The European Court of Human Rights has ruled in the case of Gas and Dubois v. France that the refusal to allow a woman to adopt her same-sex partner’s child was not discriminatory.
The applicants, Valérie Gas and Nathalie Dubois, are French nationals who have been cohabiting since 1989.
In September 2000 Nathalie Dubois gave birth in France to a daughter, A, who had been conceived in Belgium by means of medically-assisted procreation with an anonymous donor. The child does not have an established parental tie with the father, in accordance with Belgian law. She has lived all her life in the applicants’ shared home.
In April 2002 Ms Gas and Ms Dubois entered into a civil partnership agreement, and then, in March 2006, Ms Gas applied to the Nanterre tribunal de grande instance for a simple adoption order in respect of her partner’s daughter; her partner had given her express consent before a notary.
In July 2006 the court observed that the statutory requirements for the adoption had been met and that it had been demonstrated that Ms Gas and Ms Dubois were actively and jointly involved in the child’s upbringing, caring for and showing affection to her. However, it refused the application on the grounds that the adoption would have legal implications which ran counter to the applicants’ intentions and the child’s best interests.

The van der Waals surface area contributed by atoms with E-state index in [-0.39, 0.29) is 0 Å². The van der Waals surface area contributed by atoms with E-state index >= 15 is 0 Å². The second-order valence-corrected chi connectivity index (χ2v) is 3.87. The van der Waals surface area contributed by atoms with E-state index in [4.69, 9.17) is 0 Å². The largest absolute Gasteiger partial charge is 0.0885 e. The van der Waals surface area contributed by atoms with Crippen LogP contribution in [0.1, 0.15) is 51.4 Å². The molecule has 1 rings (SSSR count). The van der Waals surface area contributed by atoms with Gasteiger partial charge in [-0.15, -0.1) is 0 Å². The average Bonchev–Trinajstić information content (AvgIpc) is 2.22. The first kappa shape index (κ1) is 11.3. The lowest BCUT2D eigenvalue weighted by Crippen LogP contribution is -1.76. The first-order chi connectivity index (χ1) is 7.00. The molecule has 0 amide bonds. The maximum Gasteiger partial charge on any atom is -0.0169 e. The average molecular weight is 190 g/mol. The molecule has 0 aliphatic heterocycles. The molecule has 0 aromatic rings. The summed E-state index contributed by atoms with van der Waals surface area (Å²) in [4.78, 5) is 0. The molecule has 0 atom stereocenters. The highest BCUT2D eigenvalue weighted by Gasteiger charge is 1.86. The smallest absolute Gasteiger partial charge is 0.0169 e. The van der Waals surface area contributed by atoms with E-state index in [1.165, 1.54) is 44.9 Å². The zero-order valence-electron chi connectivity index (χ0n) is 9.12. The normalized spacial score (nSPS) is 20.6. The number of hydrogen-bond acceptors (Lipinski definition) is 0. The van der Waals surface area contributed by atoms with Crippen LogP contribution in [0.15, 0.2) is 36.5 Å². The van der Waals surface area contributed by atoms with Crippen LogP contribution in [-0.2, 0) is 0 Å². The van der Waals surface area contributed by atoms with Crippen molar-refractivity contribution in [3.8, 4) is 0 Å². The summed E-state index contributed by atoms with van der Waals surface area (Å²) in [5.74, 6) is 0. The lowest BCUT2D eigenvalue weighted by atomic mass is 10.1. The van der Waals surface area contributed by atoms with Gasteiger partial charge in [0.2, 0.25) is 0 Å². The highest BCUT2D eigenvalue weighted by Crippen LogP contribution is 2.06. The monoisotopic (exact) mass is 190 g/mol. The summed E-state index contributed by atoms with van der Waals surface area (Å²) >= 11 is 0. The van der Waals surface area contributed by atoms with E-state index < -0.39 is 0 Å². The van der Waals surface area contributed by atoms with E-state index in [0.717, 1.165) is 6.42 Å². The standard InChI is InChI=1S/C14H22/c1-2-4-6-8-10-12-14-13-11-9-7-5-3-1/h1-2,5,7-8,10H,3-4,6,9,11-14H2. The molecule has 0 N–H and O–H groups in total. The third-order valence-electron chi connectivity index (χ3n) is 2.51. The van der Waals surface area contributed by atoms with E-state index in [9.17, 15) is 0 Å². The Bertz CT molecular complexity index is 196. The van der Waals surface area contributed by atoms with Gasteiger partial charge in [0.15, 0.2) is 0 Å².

This finding was upheld by the Versailles Court of Appeal, which considered that, since the applicants would be unable to share parental responsibility as permitted by the Civil Code in the case of adoption by the spouse of the child’s biological mother or father, the adoption would deprive Ms Dubois of all rights in relation to her child.
The applicants complained of the refusal of Ms Gas’s application to adopt Ms Dubois’s child. They maintained that this decision had infringed their right to private and family life in a discriminatory manner, in breach of Article 14 (prohibition of discrimination) taken in conjunction with Article 8 (right to respect for private and family life).
In a Chamber judgment, which is not final, the European Court of Human Rights held that there had been no violation of these convention rights. The Court saw notably no evidence of a difference in treatment based on the applicants’ sexual orientation, as opposite-sex couples who had entered into a civil partnership were likewise prohibited from obtaining a simple adoption order.